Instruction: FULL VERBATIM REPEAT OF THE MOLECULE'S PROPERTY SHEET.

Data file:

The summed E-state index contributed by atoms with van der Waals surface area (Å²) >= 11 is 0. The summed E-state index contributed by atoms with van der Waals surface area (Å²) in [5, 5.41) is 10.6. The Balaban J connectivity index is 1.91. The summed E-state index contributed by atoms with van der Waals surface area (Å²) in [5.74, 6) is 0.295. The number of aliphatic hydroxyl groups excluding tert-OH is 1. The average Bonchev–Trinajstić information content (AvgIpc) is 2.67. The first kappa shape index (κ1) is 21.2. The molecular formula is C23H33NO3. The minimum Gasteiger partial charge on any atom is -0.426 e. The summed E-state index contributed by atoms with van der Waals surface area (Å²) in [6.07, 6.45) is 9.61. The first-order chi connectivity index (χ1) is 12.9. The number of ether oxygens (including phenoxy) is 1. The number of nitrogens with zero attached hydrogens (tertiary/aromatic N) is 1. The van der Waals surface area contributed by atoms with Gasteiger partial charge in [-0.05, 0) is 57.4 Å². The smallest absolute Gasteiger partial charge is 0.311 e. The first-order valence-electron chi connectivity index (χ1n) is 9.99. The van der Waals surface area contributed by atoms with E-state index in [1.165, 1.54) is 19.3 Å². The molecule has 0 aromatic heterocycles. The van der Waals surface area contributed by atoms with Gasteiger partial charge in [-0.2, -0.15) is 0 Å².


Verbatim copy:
The summed E-state index contributed by atoms with van der Waals surface area (Å²) >= 11 is 0. The summed E-state index contributed by atoms with van der Waals surface area (Å²) in [5, 5.41) is 10.6. The Balaban J connectivity index is 1.91. The summed E-state index contributed by atoms with van der Waals surface area (Å²) in [5.74, 6) is 0.295. The number of aliphatic hydroxyl groups excluding tert-OH is 1. The average Bonchev–Trinajstić information content (AvgIpc) is 2.67. The first kappa shape index (κ1) is 21.2. The molecular formula is C23H33NO3. The minimum Gasteiger partial charge on any atom is -0.426 e. The summed E-state index contributed by atoms with van der Waals surface area (Å²) in [6.07, 6.45) is 9.61. The first-order chi connectivity index (χ1) is 12.9. The number of ether oxygens (including phenoxy) is 1. The number of nitrogens with zero attached hydrogens (tertiary/aromatic N) is 1. The van der Waals surface area contributed by atoms with Gasteiger partial charge in [-0.05, 0) is 57.4 Å². The smallest absolute Gasteiger partial charge is 0.311 e. The first-order valence-electron chi connectivity index (χ1n) is 9.99. The van der Waals surface area contributed by atoms with E-state index in [1.165, 1.54) is 19.3 Å². The molecule has 0 aromatic heterocycles. The van der Waals surface area contributed by atoms with Gasteiger partial charge in [-0.2, -0.15) is 0 Å².